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    Apostle

    14.3 hrs • 3/1/16 • Unabridged
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  5. 27.5 hrs • 1/21/2016 • Unabridged

    In this, the first prose history in European civilization, Herodotus describes the growth of the Persian Empire with force, authority and style. Perhaps most famously, the book tells the heroic tale of the Greeks’ resistance to the vast invading force assembled by Xerxes, King of Persia. Here are not only the great battles—Marathon, Thermopylae and Salamis—but also penetrating human insight and a powerful sense of epic destiny at work.

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    Histories

    27.5 hrs • 1/21/16 • Unabridged
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  6. 14.4 hrs • 11/24/2015 • Unabridged

    More than 2,500 years ago, a confederation of small Greek city-states defeated the invading armies of Persia, the most powerful empire in the world. In this meticulously researched study, historian Paul Rahe argues that Sparta was responsible for the initial establishment of the Hellenic defensive coalition and was, in fact, the most essential player in its ultimate victory. Drawing from an impressive range of ancient sources, including Herodotus and Plutarch, the author veers from the traditional Athenocentric view of the Greco-Persian Wars to examine from a Spartan perspective the grand strategy that halted the Persian juggernaut. Rahe provides a fascinating, detailed picture of life in Sparta circa 480 BC, revealing how the Spartans’ form of government and the regimen to which they subjected themselves instilled within them the pride, confidence, discipline, and discernment necessary to forge an alliance that would stand firm against a great empire, driven by religious fervor, that held sway over two-fifths of the human race.

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    The Grand Strategy of Classical Sparta by Paul A. Rahe
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  7. 0 reviews 0 5 5 5 out of 5 stars 5/5
    14.9 hrs • 11/10/2015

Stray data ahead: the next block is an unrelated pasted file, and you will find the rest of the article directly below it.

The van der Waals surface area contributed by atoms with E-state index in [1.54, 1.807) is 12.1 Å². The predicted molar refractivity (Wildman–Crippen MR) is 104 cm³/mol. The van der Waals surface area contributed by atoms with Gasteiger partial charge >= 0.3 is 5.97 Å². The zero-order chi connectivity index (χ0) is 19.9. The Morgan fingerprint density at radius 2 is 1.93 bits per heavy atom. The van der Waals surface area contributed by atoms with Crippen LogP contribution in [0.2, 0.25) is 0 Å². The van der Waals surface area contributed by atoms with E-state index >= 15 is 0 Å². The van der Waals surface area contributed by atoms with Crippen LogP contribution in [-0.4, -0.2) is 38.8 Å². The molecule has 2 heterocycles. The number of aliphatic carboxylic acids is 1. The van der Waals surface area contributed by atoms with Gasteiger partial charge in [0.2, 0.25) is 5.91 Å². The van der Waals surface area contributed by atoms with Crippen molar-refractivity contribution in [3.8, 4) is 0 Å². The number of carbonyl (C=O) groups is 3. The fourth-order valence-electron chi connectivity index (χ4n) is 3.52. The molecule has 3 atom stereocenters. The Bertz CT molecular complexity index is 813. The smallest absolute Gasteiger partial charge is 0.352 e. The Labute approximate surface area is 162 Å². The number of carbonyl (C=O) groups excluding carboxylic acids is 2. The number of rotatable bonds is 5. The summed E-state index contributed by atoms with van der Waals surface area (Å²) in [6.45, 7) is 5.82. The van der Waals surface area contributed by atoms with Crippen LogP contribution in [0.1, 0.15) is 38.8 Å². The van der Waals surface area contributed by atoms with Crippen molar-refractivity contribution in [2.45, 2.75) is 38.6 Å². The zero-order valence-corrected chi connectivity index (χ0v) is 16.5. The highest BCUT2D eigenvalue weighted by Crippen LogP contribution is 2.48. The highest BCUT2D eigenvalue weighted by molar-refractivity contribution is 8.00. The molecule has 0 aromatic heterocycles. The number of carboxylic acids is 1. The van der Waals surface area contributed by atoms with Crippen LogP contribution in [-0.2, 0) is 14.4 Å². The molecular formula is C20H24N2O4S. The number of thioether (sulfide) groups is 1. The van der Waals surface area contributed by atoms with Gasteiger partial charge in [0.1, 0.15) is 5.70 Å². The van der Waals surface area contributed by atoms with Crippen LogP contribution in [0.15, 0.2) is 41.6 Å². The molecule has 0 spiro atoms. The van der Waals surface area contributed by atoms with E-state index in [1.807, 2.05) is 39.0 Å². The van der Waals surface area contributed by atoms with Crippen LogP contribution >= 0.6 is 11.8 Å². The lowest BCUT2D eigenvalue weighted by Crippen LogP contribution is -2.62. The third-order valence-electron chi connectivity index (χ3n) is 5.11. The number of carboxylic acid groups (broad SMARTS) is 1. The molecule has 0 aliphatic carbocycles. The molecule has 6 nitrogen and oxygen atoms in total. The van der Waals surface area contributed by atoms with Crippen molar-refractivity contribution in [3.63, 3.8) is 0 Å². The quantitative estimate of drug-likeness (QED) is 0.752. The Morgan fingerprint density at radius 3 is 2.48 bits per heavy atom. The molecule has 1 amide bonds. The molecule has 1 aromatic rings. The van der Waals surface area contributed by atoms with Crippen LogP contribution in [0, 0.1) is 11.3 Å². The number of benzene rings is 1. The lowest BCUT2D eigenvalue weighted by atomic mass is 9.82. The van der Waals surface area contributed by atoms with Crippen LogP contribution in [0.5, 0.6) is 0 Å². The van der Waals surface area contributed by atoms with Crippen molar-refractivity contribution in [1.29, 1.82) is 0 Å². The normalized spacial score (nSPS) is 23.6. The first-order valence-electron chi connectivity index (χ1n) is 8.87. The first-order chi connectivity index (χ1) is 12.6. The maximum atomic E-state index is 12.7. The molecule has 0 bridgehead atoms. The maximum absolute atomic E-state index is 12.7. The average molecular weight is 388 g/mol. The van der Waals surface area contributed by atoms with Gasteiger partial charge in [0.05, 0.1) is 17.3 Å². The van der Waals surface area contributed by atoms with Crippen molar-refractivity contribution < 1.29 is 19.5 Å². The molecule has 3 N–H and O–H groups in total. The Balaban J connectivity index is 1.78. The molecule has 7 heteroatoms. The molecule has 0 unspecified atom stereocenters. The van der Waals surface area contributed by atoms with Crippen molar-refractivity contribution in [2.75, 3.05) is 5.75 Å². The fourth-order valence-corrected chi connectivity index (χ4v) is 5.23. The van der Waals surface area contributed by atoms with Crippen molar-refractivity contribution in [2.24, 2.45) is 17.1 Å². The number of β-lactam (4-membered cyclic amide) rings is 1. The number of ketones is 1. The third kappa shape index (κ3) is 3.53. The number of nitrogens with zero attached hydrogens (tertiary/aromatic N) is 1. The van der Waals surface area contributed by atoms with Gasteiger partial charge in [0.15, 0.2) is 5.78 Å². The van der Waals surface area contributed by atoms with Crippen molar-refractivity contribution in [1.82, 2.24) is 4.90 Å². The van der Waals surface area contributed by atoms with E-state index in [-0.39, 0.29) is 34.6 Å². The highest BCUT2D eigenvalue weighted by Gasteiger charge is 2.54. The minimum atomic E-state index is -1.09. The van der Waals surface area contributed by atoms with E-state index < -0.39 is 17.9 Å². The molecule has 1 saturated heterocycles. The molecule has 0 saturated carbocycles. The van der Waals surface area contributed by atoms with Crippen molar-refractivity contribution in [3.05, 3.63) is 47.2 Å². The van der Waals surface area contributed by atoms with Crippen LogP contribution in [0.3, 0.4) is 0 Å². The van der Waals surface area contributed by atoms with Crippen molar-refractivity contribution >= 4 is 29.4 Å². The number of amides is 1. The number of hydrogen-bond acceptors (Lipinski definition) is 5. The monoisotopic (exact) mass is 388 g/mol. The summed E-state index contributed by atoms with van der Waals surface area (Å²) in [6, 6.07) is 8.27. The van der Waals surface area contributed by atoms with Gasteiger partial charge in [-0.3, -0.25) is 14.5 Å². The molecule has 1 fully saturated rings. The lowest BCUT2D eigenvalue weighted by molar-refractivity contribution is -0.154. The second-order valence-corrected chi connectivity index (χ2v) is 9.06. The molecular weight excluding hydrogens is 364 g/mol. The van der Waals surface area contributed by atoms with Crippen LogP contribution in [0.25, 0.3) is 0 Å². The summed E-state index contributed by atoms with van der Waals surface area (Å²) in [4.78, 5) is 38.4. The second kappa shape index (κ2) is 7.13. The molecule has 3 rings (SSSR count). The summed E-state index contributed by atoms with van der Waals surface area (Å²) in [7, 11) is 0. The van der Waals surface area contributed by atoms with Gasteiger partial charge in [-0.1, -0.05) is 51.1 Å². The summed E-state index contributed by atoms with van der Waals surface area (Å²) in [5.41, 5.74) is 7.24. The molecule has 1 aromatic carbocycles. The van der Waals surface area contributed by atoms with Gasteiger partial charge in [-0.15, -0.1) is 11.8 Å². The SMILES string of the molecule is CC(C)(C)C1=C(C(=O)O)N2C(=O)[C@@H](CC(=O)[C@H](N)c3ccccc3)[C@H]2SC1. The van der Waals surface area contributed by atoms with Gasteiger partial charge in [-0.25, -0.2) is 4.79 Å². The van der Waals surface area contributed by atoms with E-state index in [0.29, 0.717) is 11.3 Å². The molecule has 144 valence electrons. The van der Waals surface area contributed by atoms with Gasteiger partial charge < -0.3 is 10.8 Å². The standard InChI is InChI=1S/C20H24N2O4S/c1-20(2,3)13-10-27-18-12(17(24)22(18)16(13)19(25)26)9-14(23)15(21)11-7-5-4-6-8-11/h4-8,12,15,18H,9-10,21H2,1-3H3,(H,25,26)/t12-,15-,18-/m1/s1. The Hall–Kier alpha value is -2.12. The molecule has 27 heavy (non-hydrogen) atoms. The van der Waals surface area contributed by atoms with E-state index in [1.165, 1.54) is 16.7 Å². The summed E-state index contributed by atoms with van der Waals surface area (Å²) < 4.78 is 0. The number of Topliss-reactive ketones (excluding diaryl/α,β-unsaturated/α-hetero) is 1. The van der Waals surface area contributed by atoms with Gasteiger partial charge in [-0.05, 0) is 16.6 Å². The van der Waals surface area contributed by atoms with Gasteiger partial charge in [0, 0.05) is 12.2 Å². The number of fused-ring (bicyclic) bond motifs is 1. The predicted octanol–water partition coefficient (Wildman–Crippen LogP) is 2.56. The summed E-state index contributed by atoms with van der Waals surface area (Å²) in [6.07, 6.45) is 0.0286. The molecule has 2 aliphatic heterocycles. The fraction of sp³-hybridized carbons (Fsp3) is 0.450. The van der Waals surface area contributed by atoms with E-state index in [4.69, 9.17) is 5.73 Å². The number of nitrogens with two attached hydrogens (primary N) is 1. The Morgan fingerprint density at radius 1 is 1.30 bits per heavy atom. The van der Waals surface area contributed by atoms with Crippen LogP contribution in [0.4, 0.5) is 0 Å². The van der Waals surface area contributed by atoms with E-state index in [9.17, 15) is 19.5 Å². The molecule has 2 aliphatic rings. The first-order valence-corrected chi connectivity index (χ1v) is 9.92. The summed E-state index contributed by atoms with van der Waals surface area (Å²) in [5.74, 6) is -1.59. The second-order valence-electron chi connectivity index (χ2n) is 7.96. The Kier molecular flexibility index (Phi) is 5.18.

Graham Hancock’s multimillion bestseller Fingerprints of the Gods remains an astonishing, deeply controversial, wide-ranging investigation of the mysteries of our past and the evidence for Earth’s lost civilization. Twenty years on, Hancock returns with the sequel to his seminal work filled with completely new scientific and archaeological evidence, which has only recently come to light…. Near the end of the last Ice Age, 12,800 years ago, a giant comet that had entered the solar system from deep space thousands of years earlier broke into multiple fragments. Some of these struck the Earth, causing a global cataclysm on a scale unseen since the extinction of the dinosaurs. At least eight of the fragments hit the North American ice cap while further fragments hit the Northern European ice cap. The impacts, from comet fragments a mile wide approaching at more than 60,000 miles an hour, generated huge amounts of heat that instantly liquidized millions of square kilometers of ice, destabilizing the Earth’s crust and causing the global deluge that is remembered in myths all around the world. A second series of impacts, equally devastating, causing further cataclysmic flooding, occurred 11,600 years ago—the exact date that Plato gave for the destruction and submergence of Atlantis. The evidence revealed in this book shows beyond reasonable doubt that an advanced civilization that flourished during the Ice Age was destroyed in the global cataclysms between 12,800 and 11,600 years ago. But there were survivors—known to later cultures by names such as “the Sages,” “the Magicians,” “the Shining Ones,” and “the Mystery Teachers of Heaven.” They traveled the world in their great ships, doing all in their power to keep the spark of civilization burning. They settled at key locations—Gobekli Tepe in Turkey, Baalbek in Lebanon, Giza in Egypt, ancient Sumer, Mexico, Peru, and across the Pacific, where a huge pyramid has recently been discovered in Indonesia. Everywhere they went these “Magicians of the Gods” brought with them the memory of a time when mankind had fallen out of harmony with the universe and paid a heavy price. A memory and a warning to the future…for the comet that wrought such destruction between 12,800 and 11,600 years may not be done with us yet. Astronomers believe that a 20-mile-wide “dark” fragment of the original giant comet remains hidden within its debris stream and threatens the Earth. An astronomical message encoded at Gobekli Tepe, and in the Sphinx and the pyramids of Egypt, warns that the “Great Return” will occur in our time…